When you run, your shoes tend to get misshapen and this is noticeable when you look at the outside of their heel. This is because the outside of your foot hits the ground first and you can’t really help it. This happens when your foot doesn’t roll inward sufficiently after landing. The resultant force or impact is critical and remains concentrated on that part of your foot. If you want to be surer of this, have a look at your running shoes and you will notice just how they wear out and especially quickly and more from the outer side. In this situation, it is advised not to continue with those shoes because this uneven wear or balance of the shoe may make supination /under-pronation even worse.

This is a result of less shock absorption on the worn down section of the shoe where you’re landing. In order to correct this situation you need to reinforce your gait and distribute the impact of your landing evenly. To be completely sure if you are supinating or under-pronating and that your shoes have uneven wear, you can see how they balance on a flat surface. If you see an outward tilt, you are supinating my friend.

Fractures and sprains – sound common?

As a supinator you are placing more pressure on your outer feet, and you are very likely to develop stress fractures on the large bones (located in the middle of your foot) connected to your fourth and pinky toe. You may be forced to see the podiatrist more often because your tiny toes are bearing all the weight and doing most of the work when you walk or run. You may also develop a stress fracture on your fibula (outside bone on your lower leg). Supinators /under-pronators are more likely to stress this area; therefore fibula fracture becomes common in them. The extra pressure a supinator experiences may also diminish ankle stability in addition to stress fractures and also increases the likelihood of their ankle rolling or spraining.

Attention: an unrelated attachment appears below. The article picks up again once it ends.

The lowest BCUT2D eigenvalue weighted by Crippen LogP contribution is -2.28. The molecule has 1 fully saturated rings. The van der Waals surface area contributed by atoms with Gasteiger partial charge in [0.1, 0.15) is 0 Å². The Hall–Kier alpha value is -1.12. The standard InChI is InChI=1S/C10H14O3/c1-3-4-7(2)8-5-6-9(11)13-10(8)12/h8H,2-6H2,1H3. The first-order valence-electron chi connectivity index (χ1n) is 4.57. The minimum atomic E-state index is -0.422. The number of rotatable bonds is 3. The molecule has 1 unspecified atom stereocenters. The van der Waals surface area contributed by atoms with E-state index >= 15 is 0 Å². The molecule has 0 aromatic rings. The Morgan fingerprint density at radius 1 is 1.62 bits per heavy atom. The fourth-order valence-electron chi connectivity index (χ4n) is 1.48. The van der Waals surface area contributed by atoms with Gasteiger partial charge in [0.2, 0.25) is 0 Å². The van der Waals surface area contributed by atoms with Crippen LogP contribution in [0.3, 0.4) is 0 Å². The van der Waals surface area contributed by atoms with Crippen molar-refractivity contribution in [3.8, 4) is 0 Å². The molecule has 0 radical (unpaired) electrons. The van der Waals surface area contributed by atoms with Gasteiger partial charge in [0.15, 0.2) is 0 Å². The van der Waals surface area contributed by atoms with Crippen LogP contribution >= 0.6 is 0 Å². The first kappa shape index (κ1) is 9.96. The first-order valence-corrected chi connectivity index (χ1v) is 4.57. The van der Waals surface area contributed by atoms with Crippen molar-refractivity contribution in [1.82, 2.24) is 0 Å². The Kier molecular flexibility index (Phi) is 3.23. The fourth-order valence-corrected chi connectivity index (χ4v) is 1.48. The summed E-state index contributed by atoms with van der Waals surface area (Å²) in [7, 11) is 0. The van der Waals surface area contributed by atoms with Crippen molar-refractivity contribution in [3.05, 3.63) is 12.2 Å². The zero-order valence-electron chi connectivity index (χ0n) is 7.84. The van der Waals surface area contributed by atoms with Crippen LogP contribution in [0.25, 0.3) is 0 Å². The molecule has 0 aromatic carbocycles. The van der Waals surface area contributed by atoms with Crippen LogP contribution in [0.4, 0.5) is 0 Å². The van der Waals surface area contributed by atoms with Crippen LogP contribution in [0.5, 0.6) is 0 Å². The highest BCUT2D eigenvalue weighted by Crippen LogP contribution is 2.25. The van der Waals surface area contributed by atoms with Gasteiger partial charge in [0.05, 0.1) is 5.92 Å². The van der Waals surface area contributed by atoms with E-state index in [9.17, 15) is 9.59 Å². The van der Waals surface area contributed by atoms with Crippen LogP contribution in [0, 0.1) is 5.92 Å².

Shin Pain

When you supinate your foot suffers from more shock and running on it repeatedly causes your lower legs to pain and most commonly it is around the shins. You may experience shin splints below your knee more likely on the anterior leg.

Tightness in calf and Achilles

Some people say that tight Achilles tendons and calf muscles are a result of excess supination, whereas others say that because there is extra tightness and stress on Achilles tendons and calf muscles, it causes supinaton. Either way, the stress on the outside of the foot radiates upwards and contracts your muscles causing or worsenening supination.

Plantar Fasciitis pain

Supination may also result in extra strain on the middle of your heel. There is a ligament connecting your heel to the toes, and it is known as the plantar fascia. When there is extra stress on the plantar fasciitis, you experience a sharp stab in the middle of your heel or along the arch of your foot. These were some very obvious symptoms of supination and if you suffer from this, you qualify for customized functional orthotics shoe inserts.